2012-11-12 12:28:07 - New Energy market report from Business Monitor International: "Algeria Petrochemicals Report Q1 2013"
The Q113 Algeria Petrochemicals Report examines how new government legislation has made the country's petrochemicals market more attractive to investors and international oil companies (IOC) alike. However, it also warns that the gloomy global economic climate has had a negative impact on the US and European economies, with an inevitable impact on demand for Algerian petrochemicals. This report considers Algeria's search for new petrochemicals markets and warns that the country faces tough competition from strong Middle Eastern and new Asian industries, as it looks to emerging markets and developing economies to generate business.
Furthermore, BMI explores the opportunities for long-term growth which emanate from the automotive and construction sectors - both domestically and elsewhere in Sub-Saharan Africa (SSA). The impact of
a potential decline in oil and gas resources on domestic consumption and hydrocarbons imports is also addressed.
Full Report Details at
- www.fastmr.com/prod/499754_algeria_petrochemicals_report_q1_2013 ..
The recent government announcement concerning an increase in the state-owned Oil and Gas company Sonatrach's investment budget will also be considered, as it will not only result in a number of exploration and production (E&P) ventures with foreign companies and investors, seeking to capitalise on Algeria's 600 trillion cubic feet of unconventional and shale gas reserves, but will also have an impact on the petrochemicals industry further downstream, not least because these could hold the ethane resources necessary to power new cracker capacity.
The start-up of the 1mn tpa methanol complex, which was planned by Sonatrach and is being built by a consortium of companies led by Kuwait's Qurain Petrochemical Industries Company (QPIC), is still suffering delays, and is not expected to enter production until 2014 due to Sonatrach being restructured.
With 1.1mn tonnes per annum (tpa) of ethylene production capacity, integrated downstream plants and low labour costs, the US$3bn petrochemical complex at Arzew should be more economical than smaller and often isolated European facilities.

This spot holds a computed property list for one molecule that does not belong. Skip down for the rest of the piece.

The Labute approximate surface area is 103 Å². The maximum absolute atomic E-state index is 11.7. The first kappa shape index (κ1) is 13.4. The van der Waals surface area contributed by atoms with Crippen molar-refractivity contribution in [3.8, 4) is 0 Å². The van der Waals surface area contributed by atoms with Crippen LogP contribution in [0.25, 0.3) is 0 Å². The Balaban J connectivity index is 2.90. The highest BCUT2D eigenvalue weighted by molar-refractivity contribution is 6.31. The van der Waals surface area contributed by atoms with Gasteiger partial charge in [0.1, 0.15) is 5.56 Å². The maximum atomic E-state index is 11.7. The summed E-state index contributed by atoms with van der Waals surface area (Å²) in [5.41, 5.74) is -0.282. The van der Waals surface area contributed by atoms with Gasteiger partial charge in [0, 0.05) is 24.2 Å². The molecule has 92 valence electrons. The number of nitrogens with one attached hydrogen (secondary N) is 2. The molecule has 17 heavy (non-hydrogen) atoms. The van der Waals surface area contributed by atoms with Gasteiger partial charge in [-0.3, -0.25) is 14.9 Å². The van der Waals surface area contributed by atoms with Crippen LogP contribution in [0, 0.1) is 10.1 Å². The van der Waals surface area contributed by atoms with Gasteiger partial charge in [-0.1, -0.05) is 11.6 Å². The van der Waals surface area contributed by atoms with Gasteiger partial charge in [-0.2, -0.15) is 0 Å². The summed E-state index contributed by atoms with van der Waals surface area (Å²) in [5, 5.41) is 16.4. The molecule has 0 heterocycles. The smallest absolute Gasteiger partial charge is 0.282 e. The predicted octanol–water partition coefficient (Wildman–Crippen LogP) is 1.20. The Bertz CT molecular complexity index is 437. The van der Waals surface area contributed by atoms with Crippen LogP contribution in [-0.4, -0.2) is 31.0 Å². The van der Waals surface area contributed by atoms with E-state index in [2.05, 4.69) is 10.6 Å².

Over the last quarter, BMI has revised the following forecasts/views:
* Delays in current projects indicate that the realisation of the country's full potential in petrochemicals is unlikely over the forecast period. These delays will not only raise costs and reduce margins in the long term, they will create a more opaque business environment that will undermine progress and put the industry's significant cost advantages - in terms of domestic natural gas feedstock availability - at risk.
* New government incentives that are being used to kick-start an automotives production industry in Algeria could have an extremely beneficial effect on related petrochemicals consumption. Similarly, a number of new construction and transport infrastructure projects, including a highway, tram extensions, a port and the world's third largest mosque, will have an equally marked impact on domestic demand, particularly for those petrochemicals used in construction, such as poly vinyl chloride (PVC).
* The closing of the Skikda complex during H212 has not noticeably affected the Algerian petrochemicals market, mainly because production was raised and then stockpiled prior to the closure. It is due to re-open this quarter and production should resume as normal.
* The change in government tax legislation makes foreign investment and partnerships in the hydrocarbons industry more likely in the future. The former law established an 'exceptional profits tax' to be levied at rates of 5-50% on the full value of foreign companies' gross Algerian average daily oil production volumes for each calendar month in which Brent crude averaged more than US$30 per barrel (bbl). This resulted in huge tax expenses and subsequent lawsuits from angry foreign oil companies. This is no longer in effect and so foreign interest should grow accordingly.
* If reports of a government allocation of US$14bn to build three new fertiliser plants, with a capacity of 35mn tpa, by 2020 are correct, then BMI believes that this could take care of all domestic demand and still leave sizeable amounts for export.
Overall, the petrochemicals market will undergo a period of massive change over the next decade as unconventional shale and gas reserves are produced which will dynamics at play within the market. Given the vast reserves thought to be available in Algeria, the impact of these hydrocarbons resources cannot be underestimated.
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